This is a proposal to understand, optimize and advance a lead candidate small molecule imino sugar forward for the management of human infection by either or both Ebola and Marburg viruses. We have identified lead imino sugars with nanomolar activity against multiple hemorrhagic fever viruses in vitro, and even in lethal models of mouse infection of Ebola and Marburg. Briefly, we achieved protection of up to 70% of the mice infected with lethal doses of either Ebola or Marburg viruses, with 25-50 milligram/kg dosing of the same imino sugar. Imino sugar N-cyclohexyl-N-(6-((2R,3R,4R,5S)-3,4,5-trihydroxy-2-(hydroxymethyl)piperidin-1-yl)hexyl)pivalamide (hexyl-pival-DNJ, "17028") and (2R,3R,4R,5S)-1-(6-(2,5-difluorophenoxy)hexyl)-2-(hydroxymethyl)piperidine-3,4,5-triol (fluoro-hexyl-DNJ, "11029") were similarly effective in both models, either as pre- or post-exposure treatment. However, only intraperitoneal (i.p.) administration studies were performed, and orally available compounds are preferred. But, DNJ containing imino sugars, such as our leads, have been associated with gastrointestinal (GI) distress, when taken orally, because of the inhibition of resident intestinal lumenal glucosidases. Therefore, "pro-drug" modifications to the imino sugars, to improve compound oral bioavailability and reduce effects upon the GI track, will be carried out. Compounds with the best pre-clinical profile will then be tested for advanced in vitro and in vivo Absorption, Distribution, Metabolism, Excretion and Toxicity (ADMET), and advanced efficacy studies, against both Marburg and Ebola virus infections in multiple animal models. Taken together, although our two leads could be moved forward toward development as a parenterally administered drug, the preference is for an orally available medication devoid of GI glucosidase inhibitory activity. Thus, either the current lead or a second generation prodrug will be ready for IND enabling studies, with our commercialization partner, by the end of this project.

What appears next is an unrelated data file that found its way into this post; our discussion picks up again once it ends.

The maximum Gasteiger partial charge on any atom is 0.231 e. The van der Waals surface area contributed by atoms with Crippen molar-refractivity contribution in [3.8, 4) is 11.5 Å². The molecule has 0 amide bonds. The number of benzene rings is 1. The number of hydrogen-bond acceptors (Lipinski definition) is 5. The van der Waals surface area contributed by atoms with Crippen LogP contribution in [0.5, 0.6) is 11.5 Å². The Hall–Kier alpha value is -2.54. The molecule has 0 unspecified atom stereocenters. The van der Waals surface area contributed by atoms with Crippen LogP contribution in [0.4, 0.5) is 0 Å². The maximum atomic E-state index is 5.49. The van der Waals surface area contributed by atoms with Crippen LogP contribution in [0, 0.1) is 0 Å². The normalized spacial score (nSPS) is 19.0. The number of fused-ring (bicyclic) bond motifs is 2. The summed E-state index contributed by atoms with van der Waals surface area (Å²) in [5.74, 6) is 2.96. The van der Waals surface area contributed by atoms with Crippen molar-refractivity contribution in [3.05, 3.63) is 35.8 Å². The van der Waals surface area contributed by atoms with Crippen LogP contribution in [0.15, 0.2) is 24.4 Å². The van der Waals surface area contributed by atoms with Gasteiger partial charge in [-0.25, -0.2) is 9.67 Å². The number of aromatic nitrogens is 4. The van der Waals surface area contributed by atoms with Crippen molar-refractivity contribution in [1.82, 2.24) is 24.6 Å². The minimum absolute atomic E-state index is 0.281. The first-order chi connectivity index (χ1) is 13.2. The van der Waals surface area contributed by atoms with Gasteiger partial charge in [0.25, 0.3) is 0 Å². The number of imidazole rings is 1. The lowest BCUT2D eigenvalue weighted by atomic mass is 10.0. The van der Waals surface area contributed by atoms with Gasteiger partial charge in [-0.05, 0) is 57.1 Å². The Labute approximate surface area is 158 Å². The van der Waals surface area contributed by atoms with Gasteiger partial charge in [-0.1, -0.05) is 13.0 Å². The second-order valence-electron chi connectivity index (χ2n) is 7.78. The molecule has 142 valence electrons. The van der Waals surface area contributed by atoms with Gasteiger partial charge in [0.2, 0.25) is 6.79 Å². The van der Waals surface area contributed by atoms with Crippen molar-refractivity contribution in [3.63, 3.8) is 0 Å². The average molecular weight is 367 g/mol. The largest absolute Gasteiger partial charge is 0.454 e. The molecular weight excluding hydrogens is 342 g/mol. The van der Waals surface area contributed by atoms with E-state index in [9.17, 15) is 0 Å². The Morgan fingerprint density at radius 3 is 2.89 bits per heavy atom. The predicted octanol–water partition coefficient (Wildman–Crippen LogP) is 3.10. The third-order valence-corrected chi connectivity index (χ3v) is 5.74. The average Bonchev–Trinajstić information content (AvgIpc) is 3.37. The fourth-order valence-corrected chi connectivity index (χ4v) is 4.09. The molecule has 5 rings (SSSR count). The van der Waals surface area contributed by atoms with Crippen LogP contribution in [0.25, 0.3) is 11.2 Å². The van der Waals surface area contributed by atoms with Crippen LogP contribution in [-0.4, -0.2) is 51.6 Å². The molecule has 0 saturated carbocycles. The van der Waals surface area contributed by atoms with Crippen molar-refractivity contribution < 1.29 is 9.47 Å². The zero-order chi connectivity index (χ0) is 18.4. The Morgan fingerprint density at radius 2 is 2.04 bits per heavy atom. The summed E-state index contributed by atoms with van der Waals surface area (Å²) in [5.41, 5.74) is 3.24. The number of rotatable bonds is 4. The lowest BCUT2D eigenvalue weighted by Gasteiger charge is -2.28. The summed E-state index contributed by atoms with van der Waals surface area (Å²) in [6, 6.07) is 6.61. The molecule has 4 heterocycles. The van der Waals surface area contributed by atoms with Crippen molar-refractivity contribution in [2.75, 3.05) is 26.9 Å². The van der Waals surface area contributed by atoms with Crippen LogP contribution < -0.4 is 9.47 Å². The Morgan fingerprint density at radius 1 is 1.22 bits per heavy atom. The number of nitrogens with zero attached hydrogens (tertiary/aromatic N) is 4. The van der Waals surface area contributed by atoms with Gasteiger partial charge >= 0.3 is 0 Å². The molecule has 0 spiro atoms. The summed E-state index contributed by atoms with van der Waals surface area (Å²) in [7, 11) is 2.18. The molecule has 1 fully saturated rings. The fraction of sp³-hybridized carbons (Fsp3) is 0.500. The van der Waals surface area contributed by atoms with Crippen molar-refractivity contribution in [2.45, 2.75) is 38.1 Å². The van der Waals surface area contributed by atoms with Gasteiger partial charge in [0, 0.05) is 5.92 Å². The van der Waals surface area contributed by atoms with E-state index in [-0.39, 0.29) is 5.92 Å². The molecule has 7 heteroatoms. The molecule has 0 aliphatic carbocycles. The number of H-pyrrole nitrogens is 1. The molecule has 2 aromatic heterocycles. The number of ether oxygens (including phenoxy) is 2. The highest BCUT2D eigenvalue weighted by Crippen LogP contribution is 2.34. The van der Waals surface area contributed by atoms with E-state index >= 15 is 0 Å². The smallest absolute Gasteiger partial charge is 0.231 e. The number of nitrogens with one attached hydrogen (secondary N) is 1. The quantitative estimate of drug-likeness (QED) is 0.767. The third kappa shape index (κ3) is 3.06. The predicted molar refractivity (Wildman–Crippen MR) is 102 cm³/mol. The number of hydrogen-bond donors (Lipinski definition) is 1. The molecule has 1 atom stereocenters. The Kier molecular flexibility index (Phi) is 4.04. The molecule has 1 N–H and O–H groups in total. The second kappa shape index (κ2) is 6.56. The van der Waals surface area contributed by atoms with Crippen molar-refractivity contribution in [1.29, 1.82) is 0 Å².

Marburg and Ebola viruses cause deadly hemorrhagic infections. There are currently no antivirals that are effective in managing Ebola or Marburg infections of animals or people, and they are considered as possible biothreat agents. This proposal will develop a drug, which we showed has benefit in experimental animal models, intended to prevent human death following infection with either and possibly both of these viruses. Such a drug would be an important first.
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